The initial view, around 6pm just as it was starting to get cloudy. No foreground here, just the mountains and trees.

This next one was the toughest, as it was much later in the night with much less light, meaning the exposures were just about at the limits of what’s possible to hand-hold. Because of this, the final shot is amazingly blurry… do not zoom in on the full-resolution image! You have been warned! You will see no details!

The view about an hour later, as the sun was setting and making some nice colors in the foliage and clouds. This one’s a compromise, cutting the top of the tree in order to get a bit of the foreground while not having the rock here at all!

The final image that I think I settled on as my favorite.. although this is easily debatable! It wasn’t an easy shot to frame. I’m still not even sure this is my favorite…

 

NYC: Rockefeller Center

So this time it actually has been too long since a post. So much has happened in the past month it’s difficult to believe I’ve only been away from LA for 33 days.

We’ve just returned from shooting a promising documentary with material split across Pennsylvania and China. Not really planning on plugging it here, but if you’re at all curious, look up a man named William Geil from Doylestown, PA — if you aren’t just a little but impressed by what he accomplished 100 years ago, there may be something wrong with you. At any rate, yes, there’s a ton of awesome stuff to come soon from Beijing (with impossibly, miraculously clear weather!) and remote areas of the Great Wall but while I take some time to get back in the right time zone, I wanted to share a fuller version of something I shared a few weeks ago just as we closed out the PA leg of our trip. Our stay there granted us two weekends: the first was spent gearing up for and watching the Game of Thrones finale, and the second was spent goofing off in Manhattan after a $15 train from a nearby NJ station. (If that isn’t a travel deal, I don’t know what is…) Our time was spent following bubble blowers and rollerblade performers in Central Park, making the pilgrimage to the cubic Apple store, meeting a homesick USC friend for a spin through an authentic NYC comic store, Times Square, and an amazing dinner at Southern Hospitality, catching up with a NYU friend after photos in Grand Central Station and breakfast in Bryant Park, standing angrily outside the HBO retail store as we realized we didn’t have time to browse, and finally grabbing some last minute filters and gels at the foolishly massive B&H store.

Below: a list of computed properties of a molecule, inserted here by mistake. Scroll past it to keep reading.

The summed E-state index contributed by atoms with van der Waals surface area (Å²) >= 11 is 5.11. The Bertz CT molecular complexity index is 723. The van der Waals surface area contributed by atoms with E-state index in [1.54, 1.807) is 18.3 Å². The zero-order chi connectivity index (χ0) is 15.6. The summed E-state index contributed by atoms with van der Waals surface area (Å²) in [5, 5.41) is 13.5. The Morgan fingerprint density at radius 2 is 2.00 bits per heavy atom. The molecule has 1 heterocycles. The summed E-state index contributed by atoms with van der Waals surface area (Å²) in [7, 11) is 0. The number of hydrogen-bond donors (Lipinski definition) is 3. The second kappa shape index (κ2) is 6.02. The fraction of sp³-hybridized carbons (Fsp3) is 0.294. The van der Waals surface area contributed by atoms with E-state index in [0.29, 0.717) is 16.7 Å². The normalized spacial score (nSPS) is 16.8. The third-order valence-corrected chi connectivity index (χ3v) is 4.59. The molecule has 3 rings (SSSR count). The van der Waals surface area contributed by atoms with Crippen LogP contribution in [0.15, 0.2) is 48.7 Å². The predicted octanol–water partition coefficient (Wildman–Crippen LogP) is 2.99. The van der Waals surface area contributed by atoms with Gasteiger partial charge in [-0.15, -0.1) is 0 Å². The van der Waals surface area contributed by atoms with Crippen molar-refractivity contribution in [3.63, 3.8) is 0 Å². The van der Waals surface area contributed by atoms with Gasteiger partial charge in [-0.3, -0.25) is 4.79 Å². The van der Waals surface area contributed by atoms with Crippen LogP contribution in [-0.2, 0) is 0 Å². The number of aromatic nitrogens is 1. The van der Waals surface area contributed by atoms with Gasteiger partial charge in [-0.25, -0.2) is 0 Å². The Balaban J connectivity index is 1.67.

And somewhere in there the following photo was taken.

Never know what you’ll see just walking around the sidewalk: New York City, NY

Sunset in the Lamar Valley: Yellowstone NP

Road trips are amazing things. You could jump on a plane and pay to check three duffels… or you could pile ten duffels into a sedan and enjoy the drive across the country. I’ve made the LA/ATL drive twice now and each time has been a complete adventure. Two very different adventures, but two nonetheless. Unlike our first marathon-style 3-day trek two Decembers ago, we opted to turn it into a more leisurely vacation. I’ve been to Yellowstone twice before, but each was well before I was anything much into photography. This time, though, I was able to appreciate it in a whole new way. One thing I’ll always remember is getting to do the Lake Yellowstone Hotel “photo safari” one morning with my mom. She had done it the first time we visited Yellowstone (back when I was nine, I think) and it was really special for her to get to do it again but this time with me tagging along.